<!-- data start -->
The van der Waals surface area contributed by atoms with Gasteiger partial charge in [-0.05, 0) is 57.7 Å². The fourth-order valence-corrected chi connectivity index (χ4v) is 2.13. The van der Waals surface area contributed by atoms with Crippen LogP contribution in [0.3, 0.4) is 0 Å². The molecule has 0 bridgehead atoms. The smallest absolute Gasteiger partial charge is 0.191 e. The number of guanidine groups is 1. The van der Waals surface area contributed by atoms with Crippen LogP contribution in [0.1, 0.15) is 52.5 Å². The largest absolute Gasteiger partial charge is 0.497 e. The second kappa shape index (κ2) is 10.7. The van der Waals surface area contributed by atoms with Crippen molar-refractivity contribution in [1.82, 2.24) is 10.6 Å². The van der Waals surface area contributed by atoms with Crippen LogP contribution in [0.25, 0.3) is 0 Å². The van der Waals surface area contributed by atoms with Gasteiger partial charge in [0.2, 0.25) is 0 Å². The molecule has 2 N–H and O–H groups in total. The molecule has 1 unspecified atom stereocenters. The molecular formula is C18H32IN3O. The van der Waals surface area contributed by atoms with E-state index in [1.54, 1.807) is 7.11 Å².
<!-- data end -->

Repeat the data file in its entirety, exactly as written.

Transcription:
The van der Waals surface area contributed by atoms with Gasteiger partial charge in [-0.05, 0) is 57.7 Å². The fourth-order valence-corrected chi connectivity index (χ4v) is 2.13. The van der Waals surface area contributed by atoms with Crippen LogP contribution in [0.3, 0.4) is 0 Å². The molecule has 0 bridgehead atoms. The smallest absolute Gasteiger partial charge is 0.191 e. The number of guanidine groups is 1. The van der Waals surface area contributed by atoms with Crippen LogP contribution in [0.1, 0.15) is 52.5 Å². The largest absolute Gasteiger partial charge is 0.497 e. The second kappa shape index (κ2) is 10.7. The van der Waals surface area contributed by atoms with Crippen molar-refractivity contribution in [1.82, 2.24) is 10.6 Å². The van der Waals surface area contributed by atoms with Crippen LogP contribution in [0.25, 0.3) is 0 Å². The van der Waals surface area contributed by atoms with Gasteiger partial charge in [0.2, 0.25) is 0 Å². The molecule has 2 N–H and O–H groups in total. The molecule has 1 unspecified atom stereocenters. The molecular formula is C18H32IN3O. The van der Waals surface area contributed by atoms with E-state index in [1.54, 1.807) is 7.11 Å².